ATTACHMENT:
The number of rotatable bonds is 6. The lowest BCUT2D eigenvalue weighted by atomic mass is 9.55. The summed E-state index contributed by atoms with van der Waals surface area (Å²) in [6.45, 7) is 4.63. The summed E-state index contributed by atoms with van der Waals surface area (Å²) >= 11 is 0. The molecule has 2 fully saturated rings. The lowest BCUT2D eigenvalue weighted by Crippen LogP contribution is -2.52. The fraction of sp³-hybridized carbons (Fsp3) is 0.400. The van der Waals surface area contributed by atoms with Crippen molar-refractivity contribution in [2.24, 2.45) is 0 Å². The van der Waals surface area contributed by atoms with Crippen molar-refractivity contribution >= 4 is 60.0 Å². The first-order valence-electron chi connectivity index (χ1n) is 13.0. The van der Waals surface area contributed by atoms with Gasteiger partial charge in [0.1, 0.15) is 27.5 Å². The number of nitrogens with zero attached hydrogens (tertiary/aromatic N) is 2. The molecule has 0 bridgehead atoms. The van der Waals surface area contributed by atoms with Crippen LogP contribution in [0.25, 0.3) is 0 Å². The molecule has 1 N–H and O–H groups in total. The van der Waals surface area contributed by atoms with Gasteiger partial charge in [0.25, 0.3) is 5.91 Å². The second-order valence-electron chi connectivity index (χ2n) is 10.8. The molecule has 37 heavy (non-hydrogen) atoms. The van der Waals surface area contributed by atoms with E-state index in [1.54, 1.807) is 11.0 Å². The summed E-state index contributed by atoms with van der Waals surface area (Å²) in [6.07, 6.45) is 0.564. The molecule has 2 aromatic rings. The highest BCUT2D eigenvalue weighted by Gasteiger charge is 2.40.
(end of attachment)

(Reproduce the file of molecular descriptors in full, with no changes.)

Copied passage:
The number of rotatable bonds is 6. The lowest BCUT2D eigenvalue weighted by atomic mass is 9.55. The summed E-state index contributed by atoms with van der Waals surface area (Å²) in [6.45, 7) is 4.63. The summed E-state index contributed by atoms with van der Waals surface area (Å²) >= 11 is 0. The molecule has 2 fully saturated rings. The lowest BCUT2D eigenvalue weighted by Crippen LogP contribution is -2.52. The fraction of sp³-hybridized carbons (Fsp3) is 0.400. The van der Waals surface area contributed by atoms with Crippen molar-refractivity contribution in [2.24, 2.45) is 0 Å². The van der Waals surface area contributed by atoms with Crippen molar-refractivity contribution >= 4 is 60.0 Å². The first-order valence-electron chi connectivity index (χ1n) is 13.0. The van der Waals surface area contributed by atoms with Gasteiger partial charge in [0.1, 0.15) is 27.5 Å². The number of nitrogens with zero attached hydrogens (tertiary/aromatic N) is 2. The molecule has 0 bridgehead atoms. The van der Waals surface area contributed by atoms with Crippen LogP contribution in [0.25, 0.3) is 0 Å². The molecule has 1 N–H and O–H groups in total. The van der Waals surface area contributed by atoms with Gasteiger partial charge in [0.25, 0.3) is 5.91 Å². The second-order valence-electron chi connectivity index (χ2n) is 10.8. The molecule has 37 heavy (non-hydrogen) atoms. The van der Waals surface area contributed by atoms with E-state index in [1.54, 1.807) is 11.0 Å². The summed E-state index contributed by atoms with van der Waals surface area (Å²) in [6.07, 6.45) is 0.564. The molecule has 2 aromatic rings. The highest BCUT2D eigenvalue weighted by Gasteiger charge is 2.40.